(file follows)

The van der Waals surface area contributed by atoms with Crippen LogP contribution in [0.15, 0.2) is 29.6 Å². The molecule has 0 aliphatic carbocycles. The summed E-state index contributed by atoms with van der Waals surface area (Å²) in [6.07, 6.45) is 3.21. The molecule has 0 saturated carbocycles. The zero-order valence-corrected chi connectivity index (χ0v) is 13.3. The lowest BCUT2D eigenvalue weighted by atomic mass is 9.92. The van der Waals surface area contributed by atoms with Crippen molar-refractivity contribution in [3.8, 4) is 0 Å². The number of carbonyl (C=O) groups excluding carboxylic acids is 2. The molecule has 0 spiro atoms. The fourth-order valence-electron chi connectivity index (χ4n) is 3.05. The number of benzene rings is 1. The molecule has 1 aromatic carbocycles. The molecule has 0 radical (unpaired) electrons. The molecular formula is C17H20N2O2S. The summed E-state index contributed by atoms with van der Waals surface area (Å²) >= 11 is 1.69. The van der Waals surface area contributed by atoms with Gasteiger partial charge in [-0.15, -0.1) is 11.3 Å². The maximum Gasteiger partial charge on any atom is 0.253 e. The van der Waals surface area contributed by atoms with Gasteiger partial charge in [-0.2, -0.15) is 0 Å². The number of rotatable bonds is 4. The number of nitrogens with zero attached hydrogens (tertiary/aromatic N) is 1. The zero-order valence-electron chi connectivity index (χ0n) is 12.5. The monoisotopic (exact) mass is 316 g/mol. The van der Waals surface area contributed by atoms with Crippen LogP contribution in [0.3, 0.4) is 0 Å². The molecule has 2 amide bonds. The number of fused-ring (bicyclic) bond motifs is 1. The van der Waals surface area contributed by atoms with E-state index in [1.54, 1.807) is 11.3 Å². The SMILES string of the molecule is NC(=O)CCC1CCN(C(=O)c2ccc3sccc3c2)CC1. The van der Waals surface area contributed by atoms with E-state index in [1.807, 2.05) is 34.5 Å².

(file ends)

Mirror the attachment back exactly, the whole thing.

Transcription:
The van der Waals surface area contributed by atoms with Crippen LogP contribution in [0.15, 0.2) is 29.6 Å². The molecule has 0 aliphatic carbocycles. The summed E-state index contributed by atoms with van der Waals surface area (Å²) in [6.07, 6.45) is 3.21. The molecule has 0 saturated carbocycles. The zero-order valence-corrected chi connectivity index (χ0v) is 13.3. The lowest BCUT2D eigenvalue weighted by atomic mass is 9.92. The van der Waals surface area contributed by atoms with Crippen molar-refractivity contribution in [3.8, 4) is 0 Å². The number of carbonyl (C=O) groups excluding carboxylic acids is 2. The molecule has 0 spiro atoms. The fourth-order valence-electron chi connectivity index (χ4n) is 3.05. The number of benzene rings is 1. The molecule has 1 aromatic carbocycles. The molecule has 0 radical (unpaired) electrons. The molecular formula is C17H20N2O2S. The summed E-state index contributed by atoms with van der Waals surface area (Å²) >= 11 is 1.69. The van der Waals surface area contributed by atoms with Gasteiger partial charge in [-0.15, -0.1) is 11.3 Å². The maximum Gasteiger partial charge on any atom is 0.253 e. The van der Waals surface area contributed by atoms with Gasteiger partial charge in [-0.2, -0.15) is 0 Å². The number of rotatable bonds is 4. The number of nitrogens with zero attached hydrogens (tertiary/aromatic N) is 1. The zero-order valence-electron chi connectivity index (χ0n) is 12.5. The monoisotopic (exact) mass is 316 g/mol. The van der Waals surface area contributed by atoms with Crippen LogP contribution in [0.3, 0.4) is 0 Å². The molecule has 2 amide bonds. The number of fused-ring (bicyclic) bond motifs is 1. The van der Waals surface area contributed by atoms with E-state index in [1.54, 1.807) is 11.3 Å². The SMILES string of the molecule is NC(=O)CCC1CCN(C(=O)c2ccc3sccc3c2)CC1. The van der Waals surface area contributed by atoms with E-state index in [1.807, 2.05) is 34.5 Å².